In another move that could help improve investor confidence, Ismail said Egypt would pay $1.5 billion of the money it owed to foreign energy companies by the end of 2014.
The latest government figures put Egypt's debts to foreign oil companies operating there at $5.7 billion, but officials including Ismail acknowledge that debts are mounting even as the government pays off what it owes now.


Oil prices jump as US crude stocks fall, Middle East worries add support

Updated 26 June 2019
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Oil prices jump as US crude stocks fall, Middle East worries add support

  • Analysts said the gains were mainly driven by American Petroleum Institute data showing a fall in US crude inventories
  • Data come as traders watched for any signs that tensions between the US and Iran could escalate into military conflict
SYDNEY: Oil prices rose more than 1 percent on Wednesday to their highest in nearly a month as industry data showed US crude stockpiles fell more than expected, underpinning a market already buoyed by worries over a potential US-Iran conflict.
Front-month Brent crude futures, international benchmark for oil, were up 1.3 percent at $65.91 by 0341 GMT. They earlier touched their highest since May 31 at $66 a barrel.
US West Texas Intermediate (WTI) crude futures were at $58.98 per barrel, up 1.8 percent from their last settlement. WTI earlier hit its strongest level since May 30 at $59.03 a barrel.
Analysts said the gains were mainly driven by American Petroleum Institute (API) data showing a fall in US crude inventories.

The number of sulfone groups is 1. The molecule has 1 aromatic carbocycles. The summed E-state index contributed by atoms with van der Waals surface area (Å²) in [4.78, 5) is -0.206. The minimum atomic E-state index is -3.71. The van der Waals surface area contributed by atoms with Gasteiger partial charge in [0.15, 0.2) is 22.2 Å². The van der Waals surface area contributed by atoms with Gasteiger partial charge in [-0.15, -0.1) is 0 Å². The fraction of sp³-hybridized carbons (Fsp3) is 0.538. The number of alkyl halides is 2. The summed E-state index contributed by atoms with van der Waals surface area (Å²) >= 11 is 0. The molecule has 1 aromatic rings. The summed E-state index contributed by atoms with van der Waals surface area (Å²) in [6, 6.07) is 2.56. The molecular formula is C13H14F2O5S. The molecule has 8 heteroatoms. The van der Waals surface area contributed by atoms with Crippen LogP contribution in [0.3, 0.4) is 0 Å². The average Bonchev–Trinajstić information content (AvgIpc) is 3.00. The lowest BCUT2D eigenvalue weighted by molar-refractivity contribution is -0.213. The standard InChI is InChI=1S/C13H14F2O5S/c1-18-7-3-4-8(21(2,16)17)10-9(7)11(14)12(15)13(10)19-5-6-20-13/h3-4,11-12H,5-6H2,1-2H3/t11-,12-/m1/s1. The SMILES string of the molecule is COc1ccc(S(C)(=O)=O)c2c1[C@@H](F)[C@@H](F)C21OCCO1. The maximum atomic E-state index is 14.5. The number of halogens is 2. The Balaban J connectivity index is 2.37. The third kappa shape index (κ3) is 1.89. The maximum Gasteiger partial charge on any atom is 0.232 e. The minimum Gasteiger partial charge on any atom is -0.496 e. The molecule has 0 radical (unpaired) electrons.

US crude stockpiles fell by 7.5 million barrels in the week ended June 21 to 474.5 million, compared with analyst expectations for a decline of 2.5 million barrels, the data showed. Crude stocks at US delivery hub Cushing, Oklahoma, fell by 1.3 million barrels.
“Oil prices went ballistic after the API report,” said Stephen Innes, a managing partner at Vanguard Markets.
“Oil prices have been squeezing higher on escalating tensions in the Middle East. But with late-day draws showing up in the API report, this is a strong signal for the energy market,” Innes said.
The data came as traders watched for any signs that tensions between the United States and Iran could escalate into military conflict.
US President Donald Trump threatened on Tuesday to obliterate parts of Iran if it attacked “anything American,” in a new war of words with Iran. Tehran has condemned a fresh round of US sanctions as “mentally retarded.”
Bilateral tensions between the two have spiked anew after Iran shot down a US drone last week in the Gulf. Relations have been tense since Washington blamed attacks on oil tankers just outside the Gulf in May and June on Iran, while Tehran has repeatedly said it had no role in the incidents.
Conflict between Washington and Tehran has stoked fears that shipments passing through the Strait of Hormuz — the world’s busiest oil supply route — could be disrupted.
Seeking to calm a nervous market, the head of national oil company Saudi Aramco said on Tuesday the company can meet the oil needs of customers using its spare capacity.